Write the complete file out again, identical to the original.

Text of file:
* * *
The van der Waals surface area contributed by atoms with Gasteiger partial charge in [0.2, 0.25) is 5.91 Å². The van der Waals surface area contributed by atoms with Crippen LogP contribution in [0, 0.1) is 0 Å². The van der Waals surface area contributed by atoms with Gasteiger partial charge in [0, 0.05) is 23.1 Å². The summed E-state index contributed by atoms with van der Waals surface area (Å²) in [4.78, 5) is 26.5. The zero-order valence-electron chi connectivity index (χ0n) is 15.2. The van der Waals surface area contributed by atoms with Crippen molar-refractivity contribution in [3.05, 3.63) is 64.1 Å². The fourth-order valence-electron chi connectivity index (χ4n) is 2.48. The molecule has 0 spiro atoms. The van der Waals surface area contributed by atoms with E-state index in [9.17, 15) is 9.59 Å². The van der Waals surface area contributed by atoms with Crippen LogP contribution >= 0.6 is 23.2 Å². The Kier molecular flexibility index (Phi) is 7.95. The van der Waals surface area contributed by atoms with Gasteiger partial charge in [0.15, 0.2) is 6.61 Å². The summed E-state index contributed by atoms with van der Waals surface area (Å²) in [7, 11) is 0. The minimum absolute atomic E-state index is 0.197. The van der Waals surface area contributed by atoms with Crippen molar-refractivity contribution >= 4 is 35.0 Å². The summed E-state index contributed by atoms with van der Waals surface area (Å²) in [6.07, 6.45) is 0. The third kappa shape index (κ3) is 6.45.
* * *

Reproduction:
The van der Waals surface area contributed by atoms with Gasteiger partial charge in [0.2, 0.25) is 5.91 Å². The van der Waals surface area contributed by atoms with Crippen LogP contribution in [0, 0.1) is 0 Å². The van der Waals surface area contributed by atoms with Gasteiger partial charge in [0, 0.05) is 23.1 Å². The summed E-state index contributed by atoms with van der Waals surface area (Å²) in [4.78, 5) is 26.5. The zero-order valence-electron chi connectivity index (χ0n) is 15.2. The van der Waals surface area contributed by atoms with Crippen molar-refractivity contribution in [3.05, 3.63) is 64.1 Å². The fourth-order valence-electron chi connectivity index (χ4n) is 2.48. The molecule has 0 spiro atoms. The van der Waals surface area contributed by atoms with E-state index in [9.17, 15) is 9.59 Å². The van der Waals surface area contributed by atoms with Crippen LogP contribution >= 0.6 is 23.2 Å². The Kier molecular flexibility index (Phi) is 7.95. The van der Waals surface area contributed by atoms with Gasteiger partial charge in [0.15, 0.2) is 6.61 Å². The summed E-state index contributed by atoms with van der Waals surface area (Å²) in [7, 11) is 0. The minimum absolute atomic E-state index is 0.197. The van der Waals surface area contributed by atoms with Crippen molar-refractivity contribution >= 4 is 35.0 Å². The summed E-state index contributed by atoms with van der Waals surface area (Å²) in [6.07, 6.45) is 0. The third kappa shape index (κ3) is 6.45.